[coreboot] Proposal: Removing obsolete & EOL boards and chipsets for 4.2 release

Alex G. mr.nuke.me at gmail.com
Wed Oct 28 04:56:21 CET 2015

On 10/27/2015 01:36 PM, Vladimir wrote:
> Although I agree with you that AMD is not innocent as well, if you would
> check a "Binary situation" page at coreboot's wiki, you would see that
> Intel is in three times more evil

Probably "evil" is a bad term. I doubt that there's an ill intent. There
are customer (read OEMs) who want such "features". Remember the Lenovo
laptops that only allowed you to connect white-listed wifi cards before
they would boot? [1]

The real issue is that some of those "features" cannot be disabled, but
that's a technical argument, and has nothing to do with evil vs good.

> (still could not understand why some
> incredibly talented coreboot developers are spending so much time
> fighting Intel's ME issues,

I can't speak for others, but that allows me to continue to work on
coreboot, while also paying the bills. In fact, there is a significant
number of developers who pay their bills by working on coreboot. That's
progress that coreboot wouldn't otherwise see.

> In any case, it would be very sad to see the AMD code gone from the
> master branch. Even the code for some unpopular boards like Intel
> Atom-based EOL "Mohron Peak" was allowed to stay!

There are two reasons for that, one technical, and another one
political. On the technical side, there are users, and people stepped up
to maintain that code. That's usually sufficient to allow code back in.

On the non-technical side, one or two of the developers who originally
committed that code got very offended, angry, and blindsighted by the
fact that it was removed. I won't go into the details.

> Why AMD boards are considered worse? The sole idea of AMD code going away,

Who said AMD is worse? And who said AMD is going away? The whole idea is
to move it to a separate branch. This has two advantages:
 * it's only concerned with agesa boards, so it's not constrained by the
needs of other hardware
 * the master branch is no longer held back by the integration issues of

Positive side-effects:
 * No longer need to build-verify AGESA for unrelated changes (AGESA
boards take up more than half the server time)

> which will affect many alive-and-kicking coreboot-supported AMD boards,

How will moving code around affect supported boards?

> is beyond my comprehension


Does that help?

Someone in this thread (was it you Stefan?) was also suggesting we wait
until 4.3 release before we "remove" AGESA code. I know this whole
discussion started as "removing" stuff, but nobody wants to remove
anything anymore. We've gotten smarter. We just make the effort more
distributed and less centralized. I think moving to branches should be
done sooner rather than later.

Here's a list of things I think should be moved to branches, right after
the 4.2 release:

reason: integration issues

* binaryPI
reason: integration issues

* FSP 1.0
reason: integration issues

* MRC boards
reason: sandy/ivy already has native init path. Some chromebooks have
already been converted.

See the pattern? Now remember, this assumes branches are as first class
citizens as 'master'. Look at chromiumos coreboot: plenty of branches.
That shows it can work.

If people apply that pattern, there are a few other things that could be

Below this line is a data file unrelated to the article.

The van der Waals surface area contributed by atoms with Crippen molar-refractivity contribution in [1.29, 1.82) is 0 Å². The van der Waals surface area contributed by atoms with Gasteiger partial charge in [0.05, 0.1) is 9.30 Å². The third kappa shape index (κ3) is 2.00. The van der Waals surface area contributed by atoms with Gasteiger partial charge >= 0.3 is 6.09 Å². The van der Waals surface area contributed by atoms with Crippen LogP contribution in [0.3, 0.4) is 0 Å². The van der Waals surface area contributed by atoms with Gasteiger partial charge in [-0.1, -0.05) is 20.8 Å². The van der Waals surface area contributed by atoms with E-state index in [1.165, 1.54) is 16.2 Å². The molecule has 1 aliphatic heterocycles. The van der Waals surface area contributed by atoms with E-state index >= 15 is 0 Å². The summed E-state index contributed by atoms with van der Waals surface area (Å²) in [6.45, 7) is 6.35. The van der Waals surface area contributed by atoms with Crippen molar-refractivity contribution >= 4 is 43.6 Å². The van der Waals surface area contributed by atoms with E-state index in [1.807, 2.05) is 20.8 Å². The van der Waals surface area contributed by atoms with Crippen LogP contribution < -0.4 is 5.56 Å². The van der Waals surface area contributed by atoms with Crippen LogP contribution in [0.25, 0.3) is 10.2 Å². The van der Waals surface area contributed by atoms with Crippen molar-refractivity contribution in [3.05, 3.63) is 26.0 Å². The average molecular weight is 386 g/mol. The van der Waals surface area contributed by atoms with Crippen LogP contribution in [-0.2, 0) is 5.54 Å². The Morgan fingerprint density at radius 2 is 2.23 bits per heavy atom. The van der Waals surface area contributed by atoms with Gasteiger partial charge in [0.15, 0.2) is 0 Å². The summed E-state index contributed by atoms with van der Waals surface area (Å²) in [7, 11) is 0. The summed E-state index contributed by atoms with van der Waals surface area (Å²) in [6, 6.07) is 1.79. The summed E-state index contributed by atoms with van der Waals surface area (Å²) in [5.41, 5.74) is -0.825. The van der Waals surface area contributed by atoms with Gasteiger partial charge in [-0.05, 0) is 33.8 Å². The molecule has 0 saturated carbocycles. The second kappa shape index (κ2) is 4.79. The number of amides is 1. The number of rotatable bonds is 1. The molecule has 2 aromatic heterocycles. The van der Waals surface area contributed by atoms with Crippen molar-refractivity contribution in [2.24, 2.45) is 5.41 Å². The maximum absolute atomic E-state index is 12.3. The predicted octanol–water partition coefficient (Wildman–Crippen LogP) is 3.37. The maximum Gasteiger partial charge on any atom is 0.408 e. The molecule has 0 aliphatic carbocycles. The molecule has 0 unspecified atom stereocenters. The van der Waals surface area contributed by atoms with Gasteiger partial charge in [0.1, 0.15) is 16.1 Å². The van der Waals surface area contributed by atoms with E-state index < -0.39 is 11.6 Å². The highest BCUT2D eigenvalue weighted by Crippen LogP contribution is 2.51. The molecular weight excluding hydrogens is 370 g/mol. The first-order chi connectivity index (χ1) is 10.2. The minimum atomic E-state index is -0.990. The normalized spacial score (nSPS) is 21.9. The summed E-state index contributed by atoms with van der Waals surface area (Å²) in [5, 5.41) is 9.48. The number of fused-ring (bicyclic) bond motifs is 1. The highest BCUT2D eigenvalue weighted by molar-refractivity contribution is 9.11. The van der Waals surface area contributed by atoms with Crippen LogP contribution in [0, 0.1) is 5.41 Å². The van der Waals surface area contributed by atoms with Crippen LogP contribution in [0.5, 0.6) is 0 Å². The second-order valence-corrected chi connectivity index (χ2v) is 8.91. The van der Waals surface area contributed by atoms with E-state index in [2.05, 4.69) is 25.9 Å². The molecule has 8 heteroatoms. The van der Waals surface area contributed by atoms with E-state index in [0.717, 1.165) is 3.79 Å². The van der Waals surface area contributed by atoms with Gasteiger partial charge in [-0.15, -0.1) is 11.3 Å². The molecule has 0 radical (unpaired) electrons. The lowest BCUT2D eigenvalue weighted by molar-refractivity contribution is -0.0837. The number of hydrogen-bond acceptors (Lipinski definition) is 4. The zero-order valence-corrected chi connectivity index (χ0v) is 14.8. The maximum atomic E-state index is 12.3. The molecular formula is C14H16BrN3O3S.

branched, but I intentionally excluded:

* ROMCC-only boards:
why not: x86 bootblock still uses ROMCC, so there's no immediate value
in removing boards that also need ROMCC for romstage. Maybe we should
think of it for some future release, once we get more hardware to use
CAR setup in the bootlock.

* google FSP boards (informally, FSP 1.1)
why not: the FSP spec that's used on those boards is subject to change
(and become 1.2, 1.3, etc), and there's no indication that we'll see
significant integration issues if that happens/after it goes live.

Hope this clears things up,

[1] http://www.coreboot.org/images/6/68/Network_card_bios.jpg

> On 27 October 2015 at 23:15, Timothy Pearson
> <tpearson at raptorengineeringinc.com
> <mailto:tpearson at raptorengineeringinc.com>> wrote:
> On 10/27/2015 03:10 PM, Vladimir wrote:
>> It would be really wrong to remove the whole AGESA code: there are
>> AMD-based products which are still very alive and actively sold (at the
>> developing markets) Moving the support for these products to a separate
>> coreboot branch, could create many inconveniences for those AMD product
>> owners who would like to test & use the latest and greatest coreboot
>> build: they will have to backport all the commits of code that's used by
>> all the boards, to that separate abandoned branch - which would cause a
>> lot of hassle and would basically cut them off from the development
>> I agree that removing could be done to some 2009 VIA-based EOL boards
>> that nobody cares about, but it would be a mistake to do that to all the
>> AMD products, some of which are still produced to this date and used
>> together with coreboot by lots of people from this mailing list
>> Also, that action will send a bad signal to AMD. AMD is actively
>> supporting the coreboot project and is much more friendly to open source
>> community than Intel with it's ME and creepy lock-it-all desires.
>> Removing AGESA code would be an equivalent of telling "we don't need
>> your code" to AMD, one of the largest coreboot supporters, and that
>> could lead to a terrible consequences
> AMD is hardly innocent on that front; they require a large binary blob
> to execute on the auxiliary CPU at bootup, with unknown security
> consequences.  Also, as far as I understand there has been no new AGESA
> source release for some time, only binary blobs.

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